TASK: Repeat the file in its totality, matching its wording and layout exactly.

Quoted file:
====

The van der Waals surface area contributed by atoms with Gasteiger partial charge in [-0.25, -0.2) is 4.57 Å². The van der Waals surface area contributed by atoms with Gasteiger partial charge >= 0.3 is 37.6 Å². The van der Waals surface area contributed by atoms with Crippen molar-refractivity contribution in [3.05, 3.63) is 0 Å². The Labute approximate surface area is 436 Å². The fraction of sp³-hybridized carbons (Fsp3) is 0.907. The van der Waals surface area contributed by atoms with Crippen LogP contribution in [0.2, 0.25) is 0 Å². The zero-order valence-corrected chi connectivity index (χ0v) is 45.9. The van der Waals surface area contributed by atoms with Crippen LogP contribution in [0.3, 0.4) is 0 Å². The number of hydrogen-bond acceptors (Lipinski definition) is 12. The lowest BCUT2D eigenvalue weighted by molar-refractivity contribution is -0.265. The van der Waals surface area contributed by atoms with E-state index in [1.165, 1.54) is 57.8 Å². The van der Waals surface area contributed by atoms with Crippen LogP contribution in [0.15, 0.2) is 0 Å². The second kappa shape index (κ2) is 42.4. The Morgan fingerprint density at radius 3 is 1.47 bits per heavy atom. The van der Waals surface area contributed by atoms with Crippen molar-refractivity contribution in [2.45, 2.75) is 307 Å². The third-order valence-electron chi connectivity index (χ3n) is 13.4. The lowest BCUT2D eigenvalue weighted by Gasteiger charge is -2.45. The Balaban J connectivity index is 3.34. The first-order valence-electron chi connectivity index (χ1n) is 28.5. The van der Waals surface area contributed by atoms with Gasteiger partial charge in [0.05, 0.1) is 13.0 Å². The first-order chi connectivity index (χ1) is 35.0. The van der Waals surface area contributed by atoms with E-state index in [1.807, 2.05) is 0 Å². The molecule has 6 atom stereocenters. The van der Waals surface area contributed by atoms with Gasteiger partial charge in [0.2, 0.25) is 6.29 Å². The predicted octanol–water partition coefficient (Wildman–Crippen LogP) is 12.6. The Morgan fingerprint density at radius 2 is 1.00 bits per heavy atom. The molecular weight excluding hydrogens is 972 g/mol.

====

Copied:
The van der Waals surface area contributed by atoms with Gasteiger partial charge in [-0.25, -0.2) is 4.57 Å². The van der Waals surface area contributed by atoms with Gasteiger partial charge >= 0.3 is 37.6 Å². The van der Waals surface area contributed by atoms with Crippen molar-refractivity contribution in [3.05, 3.63) is 0 Å². The Labute approximate surface area is 436 Å². The fraction of sp³-hybridized carbons (Fsp3) is 0.907. The van der Waals surface area contributed by atoms with Crippen LogP contribution in [0.2, 0.25) is 0 Å². The zero-order valence-corrected chi connectivity index (χ0v) is 45.9. The van der Waals surface area contributed by atoms with Crippen LogP contribution in [0.3, 0.4) is 0 Å². The number of hydrogen-bond acceptors (Lipinski definition) is 12. The lowest BCUT2D eigenvalue weighted by molar-refractivity contribution is -0.265. The van der Waals surface area contributed by atoms with E-state index in [1.165, 1.54) is 57.8 Å². The van der Waals surface area contributed by atoms with Crippen LogP contribution in [0.15, 0.2) is 0 Å². The second kappa shape index (κ2) is 42.4. The Morgan fingerprint density at radius 3 is 1.47 bits per heavy atom. The van der Waals surface area contributed by atoms with Crippen molar-refractivity contribution in [2.45, 2.75) is 307 Å². The third-order valence-electron chi connectivity index (χ3n) is 13.4. The lowest BCUT2D eigenvalue weighted by Gasteiger charge is -2.45. The Balaban J connectivity index is 3.34. The first-order valence-electron chi connectivity index (χ1n) is 28.5. The van der Waals surface area contributed by atoms with Gasteiger partial charge in [0.05, 0.1) is 13.0 Å². The first-order chi connectivity index (χ1) is 35.0. The van der Waals surface area contributed by atoms with E-state index in [1.807, 2.05) is 0 Å². The molecule has 6 atom stereocenters. The van der Waals surface area contributed by atoms with Gasteiger partial charge in [0.2, 0.25) is 6.29 Å². The predicted octanol–water partition coefficient (Wildman–Crippen LogP) is 12.6. The Morgan fingerprint density at radius 2 is 1.00 bits per heavy atom. The molecular weight excluding hydrogens is 972 g/mol.